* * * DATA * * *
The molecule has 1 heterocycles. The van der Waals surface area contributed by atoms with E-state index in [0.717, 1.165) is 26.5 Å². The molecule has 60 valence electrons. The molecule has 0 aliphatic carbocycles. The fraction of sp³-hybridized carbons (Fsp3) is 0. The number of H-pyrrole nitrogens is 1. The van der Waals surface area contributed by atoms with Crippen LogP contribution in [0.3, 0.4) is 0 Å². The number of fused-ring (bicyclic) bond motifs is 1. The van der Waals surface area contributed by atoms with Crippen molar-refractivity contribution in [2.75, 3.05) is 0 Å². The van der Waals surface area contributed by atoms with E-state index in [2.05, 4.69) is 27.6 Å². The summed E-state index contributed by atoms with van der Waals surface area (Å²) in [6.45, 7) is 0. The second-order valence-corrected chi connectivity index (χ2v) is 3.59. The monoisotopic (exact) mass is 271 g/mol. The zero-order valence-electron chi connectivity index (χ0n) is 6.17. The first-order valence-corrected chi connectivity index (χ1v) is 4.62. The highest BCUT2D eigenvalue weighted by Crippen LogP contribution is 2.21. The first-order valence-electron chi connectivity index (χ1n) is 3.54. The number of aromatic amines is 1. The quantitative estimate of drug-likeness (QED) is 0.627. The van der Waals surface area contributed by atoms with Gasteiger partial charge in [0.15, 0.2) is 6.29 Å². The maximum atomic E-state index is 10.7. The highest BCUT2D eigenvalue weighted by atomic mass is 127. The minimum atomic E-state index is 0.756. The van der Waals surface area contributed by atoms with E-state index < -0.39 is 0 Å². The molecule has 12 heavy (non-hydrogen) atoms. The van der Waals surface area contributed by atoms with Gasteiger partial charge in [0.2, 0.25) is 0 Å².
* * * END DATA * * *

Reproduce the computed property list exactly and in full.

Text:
The molecule has 1 heterocycles. The van der Waals surface area contributed by atoms with E-state index in [0.717, 1.165) is 26.5 Å². The molecule has 60 valence electrons. The molecule has 0 aliphatic carbocycles. The fraction of sp³-hybridized carbons (Fsp3) is 0. The number of H-pyrrole nitrogens is 1. The van der Waals surface area contributed by atoms with Crippen LogP contribution in [0.3, 0.4) is 0 Å². The number of fused-ring (bicyclic) bond motifs is 1. The van der Waals surface area contributed by atoms with Crippen molar-refractivity contribution in [2.75, 3.05) is 0 Å². The van der Waals surface area contributed by atoms with E-state index in [2.05, 4.69) is 27.6 Å². The summed E-state index contributed by atoms with van der Waals surface area (Å²) in [6.45, 7) is 0. The second-order valence-corrected chi connectivity index (χ2v) is 3.59. The monoisotopic (exact) mass is 271 g/mol. The zero-order valence-electron chi connectivity index (χ0n) is 6.17. The first-order valence-corrected chi connectivity index (χ1v) is 4.62. The highest BCUT2D eigenvalue weighted by Crippen LogP contribution is 2.21. The first-order valence-electron chi connectivity index (χ1n) is 3.54. The number of aromatic amines is 1. The quantitative estimate of drug-likeness (QED) is 0.627. The van der Waals surface area contributed by atoms with Gasteiger partial charge in [0.15, 0.2) is 6.29 Å². The maximum atomic E-state index is 10.7. The highest BCUT2D eigenvalue weighted by atomic mass is 127. The minimum atomic E-state index is 0.756. The van der Waals surface area contributed by atoms with E-state index < -0.39 is 0 Å². The molecule has 12 heavy (non-hydrogen) atoms. The van der Waals surface area contributed by atoms with Gasteiger partial charge in [0.2, 0.25) is 0 Å².